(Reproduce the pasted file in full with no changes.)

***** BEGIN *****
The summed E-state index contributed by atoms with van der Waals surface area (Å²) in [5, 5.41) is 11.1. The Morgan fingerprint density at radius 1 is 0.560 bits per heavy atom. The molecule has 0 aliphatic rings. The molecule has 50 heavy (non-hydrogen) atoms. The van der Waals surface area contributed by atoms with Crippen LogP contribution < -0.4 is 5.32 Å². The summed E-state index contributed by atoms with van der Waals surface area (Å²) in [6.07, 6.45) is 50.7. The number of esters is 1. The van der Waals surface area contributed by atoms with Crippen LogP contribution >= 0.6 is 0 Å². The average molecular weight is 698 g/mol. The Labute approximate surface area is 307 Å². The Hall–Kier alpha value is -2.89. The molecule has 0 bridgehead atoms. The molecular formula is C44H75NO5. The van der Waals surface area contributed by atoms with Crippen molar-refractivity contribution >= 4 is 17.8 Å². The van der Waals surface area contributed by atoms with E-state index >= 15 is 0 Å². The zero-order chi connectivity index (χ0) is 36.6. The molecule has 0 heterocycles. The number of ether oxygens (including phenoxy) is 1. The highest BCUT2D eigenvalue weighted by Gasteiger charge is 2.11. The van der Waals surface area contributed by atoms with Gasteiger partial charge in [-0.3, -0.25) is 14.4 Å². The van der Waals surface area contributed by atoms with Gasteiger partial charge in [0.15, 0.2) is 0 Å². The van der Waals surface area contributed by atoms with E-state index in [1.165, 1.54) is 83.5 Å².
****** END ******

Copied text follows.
The summed E-state index contributed by atoms with van der Waals surface area (Å²) in [5, 5.41) is 11.1. The Morgan fingerprint density at radius 1 is 0.560 bits per heavy atom. The molecule has 0 aliphatic rings. The molecule has 50 heavy (non-hydrogen) atoms. The van der Waals surface area contributed by atoms with Crippen LogP contribution < -0.4 is 5.32 Å². The summed E-state index contributed by atoms with van der Waals surface area (Å²) in [6.07, 6.45) is 50.7. The number of esters is 1. The van der Waals surface area contributed by atoms with Crippen LogP contribution >= 0.6 is 0 Å². The average molecular weight is 698 g/mol. The Labute approximate surface area is 307 Å². The Hall–Kier alpha value is -2.89. The molecule has 0 bridgehead atoms. The molecular formula is C44H75NO5. The van der Waals surface area contributed by atoms with Crippen molar-refractivity contribution >= 4 is 17.8 Å². The van der Waals surface area contributed by atoms with E-state index >= 15 is 0 Å². The zero-order chi connectivity index (χ0) is 36.6. The molecule has 0 heterocycles. The number of ether oxygens (including phenoxy) is 1. The highest BCUT2D eigenvalue weighted by Gasteiger charge is 2.11. The van der Waals surface area contributed by atoms with Gasteiger partial charge in [-0.3, -0.25) is 14.4 Å². The van der Waals surface area contributed by atoms with Gasteiger partial charge in [0.15, 0.2) is 0 Å². The van der Waals surface area contributed by atoms with E-state index in [1.165, 1.54) is 83.5 Å².